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I am working on iOS app which will be compatible with iOS 6/7 and stream audio .mp3 files from a website.

I have already gotten this to work using the following code:

-(NSString*)documentsFolder
{
    NSString* dataPath =  [NSHomeDirectory() stringByAppendingPathComponent:@"Documents"];
    if (![[NSFileManager defaultManager] fileExistsAtPath:dataPath])
        [[NSFileManager defaultManager] createDirectoryAtPath:dataPath withIntermediateDirectories:NO attributes:nil error:NULL];
    return dataPath;
}

-(NSString*)createURLFile:(NSString*)songURL
{
   NSString* M3U_FILE = @"song.m3u";
   NSString* path = [NSString stringWithFormat:@"%@",[[self documentsFolder] stringByAppendingPathComponent:M3U_FILE]];
    if([[NSFileManager defaultManager] createFileAtPath:path contents:nil attributes:nil])
    {
      NSFileHandle* outFile = [NSFileHandle fileHandleForWritingAtPath:path];
        if(outFile != nil)
      {
         NSData* buffer = [songURL dataUsingEncoding:NSUTF8StringEncoding];
         [outFile writeData:buffer];
         return path;
      }
   }
    return nil;
}


- (void)createStreamer
{
    // Remove any previous references.
    [[NSNotificationCenter defaultCenter] removeObserver:self];
    // Create a new player.
    NSString* fileURL = [self createURLFile:self.aSong.songpath];
    self.songPlayer = [[AVPlayer alloc]initWithURL:[NSURL fileURLWithPath:fileURL]];
    NSAssert(self.songPlayer != nil, @"NIL AVPlayer Created!!!");
    // Observer for when the song ends...
    [[NSNotificationCenter defaultCenter] addObserver:self
                                             selector:@selector(playerItemDidReachEnd:)
                                                 name:AVPlayerItemDidPlayToEndTimeNotification
                                               object:[self.songPlayer currentItem]];
    [[UIApplication sharedApplication] setIdleTimerDisabled: YES];
}

I store the url for the .mp3 file in a local .m3u file and use that to load up the AVPlayer. In earlier versions of iOS, I was told that the AVPlayer would load the song first and then play it, not stream it immediately. While this does not appear to be true in iOS 6/7 (the song starts streaming almost immediately), the .m3u file was being created in case there were any problems created by not having it done this way.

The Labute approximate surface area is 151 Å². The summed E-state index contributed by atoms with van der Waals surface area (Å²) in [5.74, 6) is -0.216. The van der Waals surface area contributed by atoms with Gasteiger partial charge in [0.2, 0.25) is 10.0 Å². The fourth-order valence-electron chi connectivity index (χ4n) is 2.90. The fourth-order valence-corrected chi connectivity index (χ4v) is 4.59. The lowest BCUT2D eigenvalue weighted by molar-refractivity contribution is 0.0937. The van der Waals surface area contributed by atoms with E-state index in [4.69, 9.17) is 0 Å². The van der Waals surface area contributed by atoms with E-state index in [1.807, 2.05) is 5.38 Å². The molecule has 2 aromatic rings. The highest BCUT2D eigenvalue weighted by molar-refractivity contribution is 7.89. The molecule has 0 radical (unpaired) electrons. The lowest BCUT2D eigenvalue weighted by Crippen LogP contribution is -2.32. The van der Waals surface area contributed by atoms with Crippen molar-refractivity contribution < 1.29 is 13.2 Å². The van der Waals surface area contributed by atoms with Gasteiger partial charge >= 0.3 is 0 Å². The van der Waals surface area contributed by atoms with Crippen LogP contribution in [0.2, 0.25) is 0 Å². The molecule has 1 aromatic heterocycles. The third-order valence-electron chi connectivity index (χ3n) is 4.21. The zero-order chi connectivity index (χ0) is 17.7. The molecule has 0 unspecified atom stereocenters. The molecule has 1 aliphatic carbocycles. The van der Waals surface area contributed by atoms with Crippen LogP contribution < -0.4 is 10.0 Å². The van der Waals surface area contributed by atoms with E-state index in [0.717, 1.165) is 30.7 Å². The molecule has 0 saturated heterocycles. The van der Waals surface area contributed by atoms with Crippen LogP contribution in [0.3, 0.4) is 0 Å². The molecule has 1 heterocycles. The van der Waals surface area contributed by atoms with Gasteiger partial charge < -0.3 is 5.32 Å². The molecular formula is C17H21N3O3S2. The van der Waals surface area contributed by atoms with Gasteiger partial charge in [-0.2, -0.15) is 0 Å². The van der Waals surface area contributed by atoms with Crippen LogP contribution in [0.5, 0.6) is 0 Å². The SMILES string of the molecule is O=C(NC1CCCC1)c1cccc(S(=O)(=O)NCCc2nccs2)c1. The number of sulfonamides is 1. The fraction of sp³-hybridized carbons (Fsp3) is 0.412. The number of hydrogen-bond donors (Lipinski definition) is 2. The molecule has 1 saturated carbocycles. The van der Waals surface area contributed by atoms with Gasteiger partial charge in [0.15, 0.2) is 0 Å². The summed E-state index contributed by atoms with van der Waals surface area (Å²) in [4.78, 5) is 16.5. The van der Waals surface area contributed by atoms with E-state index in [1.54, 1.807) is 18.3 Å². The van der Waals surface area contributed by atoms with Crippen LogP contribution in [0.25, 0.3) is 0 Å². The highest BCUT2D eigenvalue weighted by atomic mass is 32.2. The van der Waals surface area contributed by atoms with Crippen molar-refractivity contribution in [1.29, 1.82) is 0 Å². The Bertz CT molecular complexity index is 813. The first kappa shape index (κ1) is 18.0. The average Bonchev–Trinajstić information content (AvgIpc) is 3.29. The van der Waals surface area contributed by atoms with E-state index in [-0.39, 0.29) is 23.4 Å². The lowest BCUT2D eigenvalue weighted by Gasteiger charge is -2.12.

With this, a loop is monitoring the status of the AVPlayer and after a few seconds, the audio starts to play out the phone without a problem.

For testing purposes, I set up an MPVolumeView on the page which plays songs:

MPVolumeView *volumeView = [[[MPVolumeView alloc] initWithFrame:CGRectMake(0, 0, 310, 20)] autorelease];
volumeView.center = CGPointMake(160,62);
[volumeView sizeToFit];
[self.view addSubview:volumeView];

The reason for this is that the volume slider will also show an indicator if the bluetooth is connected as an audio output source and allow me to change the audio route between the phone and the bluetooth device. So far, so good.

I connected my phone to my Jawbox Jambone via bluetooth, start the AVPlayer on a song, and the song comes out of the Jawbox as expected. The volume control has the small "rectangle with arrow" indicating that I can switch the audio output and indeed, while the song is playing, I can switch between the phone and the Jawbox. Happiness.

The problem occurs when I try to connect it to a car. I have two experiences with this:

  1. The car is already paired with the phone for making/receiving calls. The phone even indicates it is paired when I get into the car. But when I use the same code to play the same audio files, they only come out of the phone. The volume slider does not show the "bluetooth route" indicator at all (like it does not recognize the car as a audio output route).
  2. In another car, the audio was streaming from another app (some radio streaming app). The other app was stopped and this one started. The audio started playing for the same song tested above, but stopped after a second or two. Again, there was no indicator on the volume slider that the bluetooth was connected at this point.

Can somebody explain to me why the audio could stream fine out to one bluetooth device but not to another?

Have I missed something (an entitlement?) in the profile for my app that will allow it to stream audio via bluetooth to a car?

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4 Answers 4

There is this project at GIT. Play iOS project is a streaming client for Play that runs on your iPhone/iPad. It supports background audio as well as the media keys when backgrounded. It supports:

  • Streams shoutcast stream
  • Displays currently playing track
  • Background audio
  • Lock screen album art & play controls
  • AirPlay (along with Bluetooth) streaming. Supports sending metadata and album art

You can download the project here. I have not tested this on CAR bluetooth audio player though. Hope it may be of any help to you.

share|improve this answer
    
I will check this one out...thanks. –  FuzzyBunnySlippers Jan 28 '14 at 0:06